News: Radon Underground – Recent Changes


Bob Mehew has provided the following information with regard to the reduction in acceptable levels of exposure to radon gas, which might impact cave instructors and show cave owners.

The impact of working in an atmosphere containing radon above certain levels was explicitly brought within the law in 1985 and revised with the issue of the 1999 Ionising Radiation Regulations.

The 1999 Regulation 3(1)(b) stated that “any work (other than a practice) carried out in an atmosphere containing radon 222 gas at a concentration in air, averaged over any 24 hour period, exceeding 400 Bq m-3…” was covered by the regulations. Following recommendations made by the international authority on radiation, a new set of regulations was issued in 2017. The above wording was replaced by “any work (other than a practice) carried on in an atmosphere containing radon 222 gas at an annual average activity concentration in air exceeding 300 Bq m-3”.

The consultation document on the proposed changes stated that “IRR expresses the radon reference level over a 24 hour period, while the BSSD expressed the reference level on an annual basis. Calculations show the current IRR requirement is equivalent to the annual average in BSSD”. (‘IRR’ is the 1999 regulations and BSSD is the European Directive on which the 2017 regulations are based.)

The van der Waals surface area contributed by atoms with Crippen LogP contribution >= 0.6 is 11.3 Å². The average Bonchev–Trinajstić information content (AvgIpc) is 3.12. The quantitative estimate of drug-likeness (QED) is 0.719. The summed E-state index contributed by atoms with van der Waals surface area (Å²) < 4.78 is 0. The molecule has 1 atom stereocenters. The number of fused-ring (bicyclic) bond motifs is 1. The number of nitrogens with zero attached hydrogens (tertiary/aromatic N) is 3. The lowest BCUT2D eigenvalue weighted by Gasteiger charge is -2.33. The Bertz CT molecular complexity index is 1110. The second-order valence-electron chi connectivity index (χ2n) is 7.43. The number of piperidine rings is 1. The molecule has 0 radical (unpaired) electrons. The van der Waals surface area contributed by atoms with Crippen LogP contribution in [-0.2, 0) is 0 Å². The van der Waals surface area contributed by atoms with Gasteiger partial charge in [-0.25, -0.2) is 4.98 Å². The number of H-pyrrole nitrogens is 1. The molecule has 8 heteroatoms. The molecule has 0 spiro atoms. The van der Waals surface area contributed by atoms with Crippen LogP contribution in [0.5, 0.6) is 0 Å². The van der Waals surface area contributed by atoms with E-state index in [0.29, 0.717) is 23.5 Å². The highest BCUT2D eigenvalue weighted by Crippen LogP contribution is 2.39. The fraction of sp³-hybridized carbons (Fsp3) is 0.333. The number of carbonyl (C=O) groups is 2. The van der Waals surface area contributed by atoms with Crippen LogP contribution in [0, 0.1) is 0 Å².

What I did not identify last year was that the new 2017 regulations also created a requirement to inform the Health and Safety Executive by 5 February 2018, if you’ve previously notified HSE of (such) work, see here.

The international authority on radiation has also just made recommendations on changes to the dose impact by radon, see summary document here. That states “For buildings and underground mines, in most circumstances the recommended dose coefficient is … approximately 10 mSv per WLM” and “For the specific situations of indoor work involving substantial physical activity, and exposures in tourist caves, the recommended dose coefficient is … approximately 20 mSv per WLM”. Previous UK advice suggested a figure of around 5 mSv per WLM. The response of the European and UK authorities is awaited.

I am unable to offer advice on the topic and the above information is offered on the basis that I hereby disclaim any responsibility for any inaccuracies, errors or omissions which it might contain.

Correspondent: Bob Mehew